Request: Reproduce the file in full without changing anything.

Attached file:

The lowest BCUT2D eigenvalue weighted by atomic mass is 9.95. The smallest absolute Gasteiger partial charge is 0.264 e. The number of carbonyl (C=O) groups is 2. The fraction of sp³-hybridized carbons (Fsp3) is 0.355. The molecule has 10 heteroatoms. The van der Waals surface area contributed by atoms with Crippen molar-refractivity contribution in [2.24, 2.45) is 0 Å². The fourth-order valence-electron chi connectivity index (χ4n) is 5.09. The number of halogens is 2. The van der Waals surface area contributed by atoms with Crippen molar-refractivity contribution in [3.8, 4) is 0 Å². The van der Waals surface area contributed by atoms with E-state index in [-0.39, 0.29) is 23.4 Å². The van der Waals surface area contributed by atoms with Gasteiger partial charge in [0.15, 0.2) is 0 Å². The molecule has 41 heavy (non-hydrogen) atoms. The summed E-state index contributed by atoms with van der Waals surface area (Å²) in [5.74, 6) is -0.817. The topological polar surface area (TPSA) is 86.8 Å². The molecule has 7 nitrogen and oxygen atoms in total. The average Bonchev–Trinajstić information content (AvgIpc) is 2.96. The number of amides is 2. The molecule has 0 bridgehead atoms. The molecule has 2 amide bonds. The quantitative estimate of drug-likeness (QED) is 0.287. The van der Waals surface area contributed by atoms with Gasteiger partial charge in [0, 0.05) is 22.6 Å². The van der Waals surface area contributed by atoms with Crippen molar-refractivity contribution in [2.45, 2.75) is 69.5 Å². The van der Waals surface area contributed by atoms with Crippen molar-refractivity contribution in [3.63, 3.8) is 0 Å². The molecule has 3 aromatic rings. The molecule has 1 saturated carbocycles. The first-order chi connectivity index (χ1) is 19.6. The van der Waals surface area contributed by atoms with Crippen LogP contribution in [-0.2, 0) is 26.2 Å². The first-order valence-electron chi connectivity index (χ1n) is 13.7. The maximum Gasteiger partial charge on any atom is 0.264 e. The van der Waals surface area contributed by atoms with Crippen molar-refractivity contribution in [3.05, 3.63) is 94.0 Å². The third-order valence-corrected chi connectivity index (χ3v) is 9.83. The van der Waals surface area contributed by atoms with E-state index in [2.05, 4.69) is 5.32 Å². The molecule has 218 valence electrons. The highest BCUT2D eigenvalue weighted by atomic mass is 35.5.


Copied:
The lowest BCUT2D eigenvalue weighted by atomic mass is 9.95. The smallest absolute Gasteiger partial charge is 0.264 e. The number of carbonyl (C=O) groups is 2. The fraction of sp³-hybridized carbons (Fsp3) is 0.355. The molecule has 10 heteroatoms. The van der Waals surface area contributed by atoms with Crippen molar-refractivity contribution in [2.24, 2.45) is 0 Å². The fourth-order valence-electron chi connectivity index (χ4n) is 5.09. The number of halogens is 2. The van der Waals surface area contributed by atoms with Crippen molar-refractivity contribution in [3.8, 4) is 0 Å². The van der Waals surface area contributed by atoms with E-state index in [-0.39, 0.29) is 23.4 Å². The van der Waals surface area contributed by atoms with Gasteiger partial charge in [0.15, 0.2) is 0 Å². The molecule has 41 heavy (non-hydrogen) atoms. The summed E-state index contributed by atoms with van der Waals surface area (Å²) in [5.74, 6) is -0.817. The topological polar surface area (TPSA) is 86.8 Å². The molecule has 7 nitrogen and oxygen atoms in total. The average Bonchev–Trinajstić information content (AvgIpc) is 2.96. The number of amides is 2. The molecule has 0 bridgehead atoms. The molecule has 2 amide bonds. The quantitative estimate of drug-likeness (QED) is 0.287. The van der Waals surface area contributed by atoms with Gasteiger partial charge in [0, 0.05) is 22.6 Å². The van der Waals surface area contributed by atoms with Crippen molar-refractivity contribution in [2.45, 2.75) is 69.5 Å². The van der Waals surface area contributed by atoms with Crippen molar-refractivity contribution in [3.63, 3.8) is 0 Å². The molecule has 3 aromatic rings. The molecule has 1 saturated carbocycles. The first-order chi connectivity index (χ1) is 19.6. The van der Waals surface area contributed by atoms with Crippen LogP contribution in [-0.2, 0) is 26.2 Å². The first-order valence-electron chi connectivity index (χ1n) is 13.7. The maximum Gasteiger partial charge on any atom is 0.264 e. The van der Waals surface area contributed by atoms with Crippen molar-refractivity contribution in [3.05, 3.63) is 94.0 Å². The third-order valence-corrected chi connectivity index (χ3v) is 9.83. The van der Waals surface area contributed by atoms with E-state index in [2.05, 4.69) is 5.32 Å². The molecule has 218 valence electrons. The highest BCUT2D eigenvalue weighted by atomic mass is 35.5.